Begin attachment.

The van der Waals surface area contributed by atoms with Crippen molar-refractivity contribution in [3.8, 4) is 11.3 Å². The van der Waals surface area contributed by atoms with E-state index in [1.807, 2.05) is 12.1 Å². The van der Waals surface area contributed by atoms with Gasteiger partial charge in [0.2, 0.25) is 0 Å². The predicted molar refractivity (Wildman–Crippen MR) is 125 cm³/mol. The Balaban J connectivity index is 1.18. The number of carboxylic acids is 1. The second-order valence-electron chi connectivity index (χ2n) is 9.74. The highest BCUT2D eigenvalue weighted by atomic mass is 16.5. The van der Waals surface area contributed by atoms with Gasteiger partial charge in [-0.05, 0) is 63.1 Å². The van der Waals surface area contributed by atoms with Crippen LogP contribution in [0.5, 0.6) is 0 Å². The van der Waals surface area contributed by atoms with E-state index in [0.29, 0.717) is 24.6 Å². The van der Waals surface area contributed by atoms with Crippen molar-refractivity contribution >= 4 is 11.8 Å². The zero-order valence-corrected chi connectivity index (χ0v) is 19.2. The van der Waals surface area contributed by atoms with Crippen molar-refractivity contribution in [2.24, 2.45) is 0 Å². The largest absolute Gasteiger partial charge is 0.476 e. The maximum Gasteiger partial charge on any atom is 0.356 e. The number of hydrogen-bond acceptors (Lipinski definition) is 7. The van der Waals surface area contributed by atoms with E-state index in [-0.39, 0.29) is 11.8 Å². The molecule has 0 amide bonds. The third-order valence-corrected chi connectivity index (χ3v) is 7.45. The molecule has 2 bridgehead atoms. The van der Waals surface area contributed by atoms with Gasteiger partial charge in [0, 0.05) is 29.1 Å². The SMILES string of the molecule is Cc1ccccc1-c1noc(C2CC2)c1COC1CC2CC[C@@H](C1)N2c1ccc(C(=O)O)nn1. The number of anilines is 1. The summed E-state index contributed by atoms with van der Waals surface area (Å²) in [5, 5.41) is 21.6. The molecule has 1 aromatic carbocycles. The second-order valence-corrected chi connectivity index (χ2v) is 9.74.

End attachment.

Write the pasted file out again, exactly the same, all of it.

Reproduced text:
The van der Waals surface area contributed by atoms with Crippen molar-refractivity contribution in [3.8, 4) is 11.3 Å². The van der Waals surface area contributed by atoms with E-state index in [1.807, 2.05) is 12.1 Å². The van der Waals surface area contributed by atoms with Gasteiger partial charge in [0.2, 0.25) is 0 Å². The predicted molar refractivity (Wildman–Crippen MR) is 125 cm³/mol. The Balaban J connectivity index is 1.18. The number of carboxylic acids is 1. The second-order valence-electron chi connectivity index (χ2n) is 9.74. The highest BCUT2D eigenvalue weighted by atomic mass is 16.5. The van der Waals surface area contributed by atoms with Gasteiger partial charge in [-0.05, 0) is 63.1 Å². The van der Waals surface area contributed by atoms with Crippen LogP contribution in [0.5, 0.6) is 0 Å². The van der Waals surface area contributed by atoms with E-state index in [0.29, 0.717) is 24.6 Å². The van der Waals surface area contributed by atoms with Crippen molar-refractivity contribution >= 4 is 11.8 Å². The zero-order valence-corrected chi connectivity index (χ0v) is 19.2. The van der Waals surface area contributed by atoms with Crippen molar-refractivity contribution in [2.24, 2.45) is 0 Å². The largest absolute Gasteiger partial charge is 0.476 e. The maximum Gasteiger partial charge on any atom is 0.356 e. The number of hydrogen-bond acceptors (Lipinski definition) is 7. The van der Waals surface area contributed by atoms with E-state index in [-0.39, 0.29) is 11.8 Å². The molecule has 0 amide bonds. The third-order valence-corrected chi connectivity index (χ3v) is 7.45. The molecule has 2 bridgehead atoms. The van der Waals surface area contributed by atoms with Gasteiger partial charge in [0, 0.05) is 29.1 Å². The SMILES string of the molecule is Cc1ccccc1-c1noc(C2CC2)c1COC1CC2CC[C@@H](C1)N2c1ccc(C(=O)O)nn1. The number of anilines is 1. The summed E-state index contributed by atoms with van der Waals surface area (Å²) in [5, 5.41) is 21.6. The molecule has 1 aromatic carbocycles. The second-order valence-corrected chi connectivity index (χ2v) is 9.74.